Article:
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Opera singer finds a new stage after getting MBA

Kate Applin gave up an opera career and returned to Wilfrid Laurier University to earn a one-year MBA.

Dahlia Katz

At 26, Kate Applin was pursuing a long-held ambition to sing opera, training in Italy and Canada, while also running a company she founded to help young singers make the transition to professional careers.

But then she decided against the itinerant lifestyle of an opera singer and returned to Wilfrid Laurier University, her alma mater, to earn a one-year master of business administration. There she developed an enthusiasm for marketing and sustainability and, after graduation, was thrilled to land a job with Microsoft Canada.

It was not the career she envisaged before enrolling in a business degree, but her experience is consistent with new global data that illustrates the career-pivot potential of an MBA.

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In a survey released this week of almost 15,000 alumni worldwide, including Canada, the Graduate Management Admission Council found that 39 per cent reported they now work in an industry they had not previously considered prior to earning their business degree.

While business school is a well-used platform for switching careers, the GMAC data reveals a lesser-known trend – that a significant number of students reorder their career priorities while upgrading their education.

"When you go to business school you tend to have an idea of what you want to do coming out," says Gregg Schoenfeld, director of research for U.S.-based GMAC. "But two out of five [students] are actually making a change while they are in the business program."

That was the case for Ms. Applin, who joined Microsoft a year ago as an integrated marketing communications manager and works with small and mid-sized corporate clients.

"I can say confidently that I would not have the [Microsoft] job I have without an MBA," says Ms. Applin, now 29, who sings just for her own pleasure at home. "I was a singer by training with a little bit of experience running my own company. I had an entrepreneurial edge but I didn't have any practical knowledge."

She saw an MBA as a way to formalize what she had learned from founding her own company, which she still runs, and working part-time managing a music school in Toronto. While at the Waterloo, Ont., business school (now named for tech entrepreneur Mike Lazaridis), Ms. Applin took a course from a "truly inspiring" professor of marketing that piqued her interest in the field.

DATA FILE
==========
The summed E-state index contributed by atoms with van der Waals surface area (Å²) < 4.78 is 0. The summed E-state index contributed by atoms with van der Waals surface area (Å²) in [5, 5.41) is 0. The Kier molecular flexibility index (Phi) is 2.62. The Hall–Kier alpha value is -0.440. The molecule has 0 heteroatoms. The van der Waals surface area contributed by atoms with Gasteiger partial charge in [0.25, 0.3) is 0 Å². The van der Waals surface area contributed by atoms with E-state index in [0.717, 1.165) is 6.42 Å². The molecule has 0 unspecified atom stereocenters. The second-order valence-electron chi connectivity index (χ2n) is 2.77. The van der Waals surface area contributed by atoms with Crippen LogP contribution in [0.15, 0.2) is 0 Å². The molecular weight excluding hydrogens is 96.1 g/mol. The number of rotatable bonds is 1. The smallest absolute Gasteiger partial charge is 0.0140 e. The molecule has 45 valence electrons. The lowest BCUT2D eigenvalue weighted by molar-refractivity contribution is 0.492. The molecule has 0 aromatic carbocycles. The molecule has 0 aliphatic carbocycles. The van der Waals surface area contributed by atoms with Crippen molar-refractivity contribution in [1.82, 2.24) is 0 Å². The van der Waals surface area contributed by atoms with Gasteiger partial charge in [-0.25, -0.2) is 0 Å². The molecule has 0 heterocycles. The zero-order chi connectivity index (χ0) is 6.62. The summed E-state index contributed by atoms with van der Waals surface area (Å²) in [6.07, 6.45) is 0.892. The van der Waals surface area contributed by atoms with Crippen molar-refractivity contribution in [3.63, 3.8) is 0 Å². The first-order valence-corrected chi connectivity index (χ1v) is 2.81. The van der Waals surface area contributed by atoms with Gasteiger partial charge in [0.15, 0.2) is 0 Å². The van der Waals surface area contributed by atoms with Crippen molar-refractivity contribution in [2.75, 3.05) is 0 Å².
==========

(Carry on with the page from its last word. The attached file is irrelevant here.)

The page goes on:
"I knew I had a bit of understanding of marketing from my company and the school I had been working for but not at all in the way I understand marketing now," she says.

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Like Ms. Applin, Angelina Tan discovered her new career in consulting while earning a one-year MBA at the Ivey Business School at the University of Western Ontario in London, Ont..

In 2013, after working in the Ontario utility sector for five years, the chemical engineering graduate received a request for strategy help from a friend with a small business.

"It reignited my passion for business and management," says Ms. Tan, raised in a family of serial entrepreneurs. "While I was really pleased with my then-career progress, I realized that opportunities to broaden and grow were limited to the [utility] sector."

On arriving at Ivey in 2015, she and her classmates received coaching designed to expose them to various career options and evaluate their strengths and weaknesses. Ms. Tan had thought she might switch to a career in retail but was bitten by the consulting bug after she helped a classmate prepare for case interviews.

"The more I helped my friend prepare for it, the more intrigued I was," recalls Ms. Tan. "I thought, hey, I really enjoy doing this."

Last fall, while still in school, she was recruited by McKinsey and Co. and joined the global firm six months ago as an associate consultant.

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Of her new career, she says: "Like my MBA experience, I am constantly learning more about myself, pushing boundaries and developing skills."

GMAC's Mr. Schoenfeld says the new data on when some students make their career choices illustrate the value of business schools offering wide-ranging experiences in and outside the classroom.

"Regardless of what candidates say they want to do coming in, we find there are opportunities out there that they have not considered," he says. "Business schools should foster that adaptability and flexibility that they do."

A similar lesson holds for students to look beyond the classroom for learning experiences.

Ms. Applin, for example, was a member of the winning Laurier team at the Aspen Institute's business and society international MBA case competition in New York in 2015. She also served on the executive of the local chapter of a global sustainability organization and took part in a marketing case competition at the MBA Games in 2015.

"Those extracurricular activities add value," she says, serving as a complement to theory taught by professors. "You get a chance to put those ideas in motion when you are doing things outside of the classroom."

Students who make the most of their business school experience may stumble into unexpected career paths, says Mr. Schoenfeld. "If you get out of your comfort zone you might find that was your calling all along."

Editor's note: This story has been updated to spell Angelina Tan's last name correctly. It was previously reported as Tam.

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